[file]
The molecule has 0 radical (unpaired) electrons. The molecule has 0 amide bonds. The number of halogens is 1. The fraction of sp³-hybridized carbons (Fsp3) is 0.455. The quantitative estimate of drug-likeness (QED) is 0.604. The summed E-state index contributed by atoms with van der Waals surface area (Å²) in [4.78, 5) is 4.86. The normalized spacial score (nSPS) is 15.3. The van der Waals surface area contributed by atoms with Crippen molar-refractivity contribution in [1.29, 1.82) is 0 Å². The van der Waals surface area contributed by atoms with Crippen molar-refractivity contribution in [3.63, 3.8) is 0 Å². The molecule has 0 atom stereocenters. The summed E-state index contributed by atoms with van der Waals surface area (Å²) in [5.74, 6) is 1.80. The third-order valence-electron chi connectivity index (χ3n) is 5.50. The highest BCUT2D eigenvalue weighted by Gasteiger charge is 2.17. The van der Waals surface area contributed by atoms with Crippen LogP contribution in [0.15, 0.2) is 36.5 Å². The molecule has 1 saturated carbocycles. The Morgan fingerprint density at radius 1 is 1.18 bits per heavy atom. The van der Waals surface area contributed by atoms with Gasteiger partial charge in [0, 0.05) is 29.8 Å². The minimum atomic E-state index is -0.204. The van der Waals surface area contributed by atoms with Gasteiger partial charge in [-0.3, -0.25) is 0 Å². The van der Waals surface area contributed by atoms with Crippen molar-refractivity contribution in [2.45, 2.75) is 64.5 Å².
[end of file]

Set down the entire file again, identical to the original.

The molecule has 0 radical (unpaired) electrons. The molecule has 0 amide bonds. The number of halogens is 1. The fraction of sp³-hybridized carbons (Fsp3) is 0.455. The quantitative estimate of drug-likeness (QED) is 0.604. The summed E-state index contributed by atoms with van der Waals surface area (Å²) in [4.78, 5) is 4.86. The normalized spacial score (nSPS) is 15.3. The van der Waals surface area contributed by atoms with Crippen molar-refractivity contribution in [1.29, 1.82) is 0 Å². The van der Waals surface area contributed by atoms with Crippen molar-refractivity contribution in [3.63, 3.8) is 0 Å². The molecule has 0 atom stereocenters. The summed E-state index contributed by atoms with van der Waals surface area (Å²) in [5.74, 6) is 1.80. The third-order valence-electron chi connectivity index (χ3n) is 5.50. The highest BCUT2D eigenvalue weighted by Gasteiger charge is 2.17. The van der Waals surface area contributed by atoms with Crippen LogP contribution in [0.15, 0.2) is 36.5 Å². The molecule has 1 saturated carbocycles. The Morgan fingerprint density at radius 1 is 1.18 bits per heavy atom. The van der Waals surface area contributed by atoms with Gasteiger partial charge in [0, 0.05) is 29.8 Å². The minimum atomic E-state index is -0.204. The van der Waals surface area contributed by atoms with Gasteiger partial charge in [-0.3, -0.25) is 0 Å². The van der Waals surface area contributed by atoms with Crippen molar-refractivity contribution in [2.45, 2.75) is 64.5 Å².